Don't Worry Darling (c) Warner Bros Pictures
"New York is my Personal Property and I'm gonna split it with you." I review mostly movies and New York theater shows. I am also an awards prognosticator. And a playwright.
Friday, September 30, 2022
Film Reviews: The Only Thing Scary in “Don’t Worry Darling” and “Goodnight Mommy” Is the Missing Comma, but It Inspires Lena Dunham’s “Catherine Called Birdy”
Film: Don’t Worry Darling
Thursday, September 22, 2022
Film Reviews: How Women Artists Are Treated Is the Subject of Both “Blonde” and “The African Desperate”
Blonde (c) Netflix
In Cinemas (Paris Theater in NYC)
To stream on Netflix on Friday, September 30
Unlike the celebrities and Instagram influencers of today, actress Marilyn Monroe had almost no control over her own image since it was mostly controlled by the movie studio and the paparazzi/gossip columns of the time. Unfortunately, Monroe is still being exploited, this time in “Blonde” in which director Andrew Dominik’s idea for the film, loosely based on the novel by Joyce Carol Oates, is to use the many iconic images of her life and delve into the story leading up to or the aftermath of each photo being taken. I haven’t read the book, but some of the most shocking moments on screen are Oates’ creation, including a rather nasty encounter with John F. Kennedy that probably gives the movie its NC-17 rating. A lot of Monroe’s behavior may stem from her obsession with who her biological father is, since she gets a lot of conflicting stories from her mentally unstable mother (Julianne Nicholson).
Friday, September 16, 2022
Film Review: “The Woman King” Finally Provides Viola Davis With a Leading Role Worthy of Her Talents
The Woman King (c) Sony Pictures
Film Review: The Woman King
Premise: In the mid-1800s, at the height of the slave trade in Africa, the West African kingdom of Dahomey, now ruled by new King Ghezo (John Boyega), must decide if Dahomey should still be part of the problem as the custom is to give their war prisoners to the Europeans or Americans traders in exchange for wealth and partnership. Dahomey is the target of bigger, neighboring tribes, but their battle troops are fortified by the Agojie, an all-female warrior unit headed by General Nanisca (Viola Davis). Enter Nawi (Thuso Mbedu), a young woman of the village who wants to join the Agojie after her adopted parents realize she’s too strong-headed to ever get married. She is taken under the wing of Izogie (Lashana Lynch), but Nanisca also thinks Nawi may be too independent-minded and impulsive to be a successful warrior. Shante (Jayme Lawson), a young Brazilian man who has come to Africa to fulfill his promise to his mother to see her former homeland before she was sold as a slave, arrives in Dahomey and is instantly smitten with Nawi. Clouding all this is an imminent attack from the Oyo tribe lead by Oba Ade (Jimmy Odukoya), withwhom Nanisca had a violent encounter in the past.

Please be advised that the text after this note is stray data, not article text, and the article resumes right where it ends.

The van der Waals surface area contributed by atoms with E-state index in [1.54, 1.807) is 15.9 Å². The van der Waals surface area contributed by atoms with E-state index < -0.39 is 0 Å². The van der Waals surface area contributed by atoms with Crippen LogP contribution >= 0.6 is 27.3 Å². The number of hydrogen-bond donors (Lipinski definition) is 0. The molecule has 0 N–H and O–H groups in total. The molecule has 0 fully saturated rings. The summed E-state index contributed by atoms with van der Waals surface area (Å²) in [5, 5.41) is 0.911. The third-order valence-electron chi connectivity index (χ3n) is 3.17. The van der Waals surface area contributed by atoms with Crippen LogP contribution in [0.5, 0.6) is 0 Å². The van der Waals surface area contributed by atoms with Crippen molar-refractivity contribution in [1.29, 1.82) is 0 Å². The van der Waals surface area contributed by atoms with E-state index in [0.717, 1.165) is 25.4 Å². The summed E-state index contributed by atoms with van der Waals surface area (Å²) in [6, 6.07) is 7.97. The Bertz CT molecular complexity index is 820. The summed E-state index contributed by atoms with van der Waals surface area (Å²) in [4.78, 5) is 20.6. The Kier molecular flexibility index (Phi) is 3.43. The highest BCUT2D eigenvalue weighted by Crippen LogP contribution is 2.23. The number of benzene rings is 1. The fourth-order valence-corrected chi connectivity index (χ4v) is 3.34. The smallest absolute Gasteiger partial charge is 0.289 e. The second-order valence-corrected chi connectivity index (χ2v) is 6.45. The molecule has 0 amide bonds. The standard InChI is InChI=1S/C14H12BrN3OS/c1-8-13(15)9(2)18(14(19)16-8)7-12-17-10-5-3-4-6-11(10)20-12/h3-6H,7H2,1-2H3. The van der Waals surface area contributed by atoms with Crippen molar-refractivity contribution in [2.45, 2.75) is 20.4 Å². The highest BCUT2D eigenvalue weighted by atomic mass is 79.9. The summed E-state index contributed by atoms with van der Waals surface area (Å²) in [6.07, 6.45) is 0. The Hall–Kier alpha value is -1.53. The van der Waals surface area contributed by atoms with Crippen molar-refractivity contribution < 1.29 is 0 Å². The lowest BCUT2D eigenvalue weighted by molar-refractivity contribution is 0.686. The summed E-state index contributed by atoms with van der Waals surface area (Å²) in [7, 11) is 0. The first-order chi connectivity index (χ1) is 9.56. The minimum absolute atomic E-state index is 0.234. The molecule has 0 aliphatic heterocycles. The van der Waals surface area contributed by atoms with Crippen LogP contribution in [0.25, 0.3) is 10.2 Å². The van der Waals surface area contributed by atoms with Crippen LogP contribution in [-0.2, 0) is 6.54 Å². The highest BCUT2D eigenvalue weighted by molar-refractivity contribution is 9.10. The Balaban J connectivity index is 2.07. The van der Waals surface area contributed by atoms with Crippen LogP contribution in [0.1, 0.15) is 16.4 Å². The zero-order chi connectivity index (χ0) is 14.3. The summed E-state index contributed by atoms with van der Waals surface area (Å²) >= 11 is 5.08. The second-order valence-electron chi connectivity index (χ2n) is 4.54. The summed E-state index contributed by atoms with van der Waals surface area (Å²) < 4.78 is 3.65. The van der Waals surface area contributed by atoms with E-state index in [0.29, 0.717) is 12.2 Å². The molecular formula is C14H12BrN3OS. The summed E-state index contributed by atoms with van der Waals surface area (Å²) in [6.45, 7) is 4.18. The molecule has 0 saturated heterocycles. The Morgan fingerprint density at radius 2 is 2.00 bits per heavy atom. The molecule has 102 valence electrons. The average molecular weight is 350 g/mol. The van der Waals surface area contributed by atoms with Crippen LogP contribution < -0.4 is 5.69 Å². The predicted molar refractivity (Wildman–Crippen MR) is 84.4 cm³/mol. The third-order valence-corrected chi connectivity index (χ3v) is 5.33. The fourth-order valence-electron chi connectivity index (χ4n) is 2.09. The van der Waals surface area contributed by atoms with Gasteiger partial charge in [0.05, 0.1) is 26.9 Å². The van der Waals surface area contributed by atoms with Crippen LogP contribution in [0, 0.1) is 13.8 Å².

Tuesday, September 13, 2022
Oscars Outlook 2022: September 2022
The Fabelsman (c) Universal Pictures and Amblin Entertainment
Yes, it’s super premature to even talk about the Oscars, but with last night's Emmy Awards now behind us – congrats to Sheryl Lee Ralph from "Abbott Elementary" for singing her speech and Jennifer Coolidge for "The White Lotus" for dancing her speech – it’s now a clear runway to the movie awards season. And with a lot of the movies already premiered at the usual film festivals (like Toronto, Venice, Sundance, Cannes) and the only unknowns are the late breaking films that will not make it into theaters until December. But, based on past results of the talent involved, here are my ridiculously early thoughts on Oscars.
Thursday, September 8, 2022
Film Re-View: Late Summer Doldrums? Re-watch “Amateur” (Hal Hartley), “Chungking Express” (Wong Kar-Wai) and "Maurice" (James Ivory) With Me
Chungking Express (c) Criterion / Maurice (c) Cohen Media Group / Amateur (c) Possible Films
As summer ends (on Labor Day in Hollywood terms – it doesn’t officially end until September 22), the films in theaters are rather bleak, so I decided to look back on three films by master filmmakers, who made me love the art of cinemas, at various points in their careers. I’ve seen these films many times since their premieres but not much in the past ten years. Each has returned either on streaming or physical media. My fear? One or more of these influential films haven’t aged well. Let’s see.
Thursday, September 1, 2022
Film Review: François Ozon’s Latest, “Peter von Kant,” is a Shaky Remake of the Fassbinder Classic “The Bitter Tears of Petra von Kant.”
Peter Von Kant (c) Carole Bethuel
Film Review: Peter von Kant
In Cinemas tomorrow
Premise: It’s 1972 in Paris and a film director named Peter (Denis Ménochet, looking very similar to Rainer Werner Fassbinder, who wrote the original play and directed the subsequent film in the 1970s) is writing a new film with help from Karl (Stéfan Crépon), his…umm, servant? Partner? Slave? Peter is visited by his ex-lover and muse Sidonie (Isabelle Adjani), who introduces him to her young new friend, Amir (Khalil Gharbia). Peter is immediately smitten by the beautiful lad about twenty years his junior and promises to make him a star. It doesn’t take long for this relationship’s power dynamics to switch after Amir makes his film debut and starts getting a taste of fame, which makes the neurotic and insecure Peter a mess. He lashes out to his circle, including his mother (Hanna Schygulla) and his teen daughter Gabrielle (Aminthe Audiard), who arrive for Peter’s birthday. The big question is will Amir show up.
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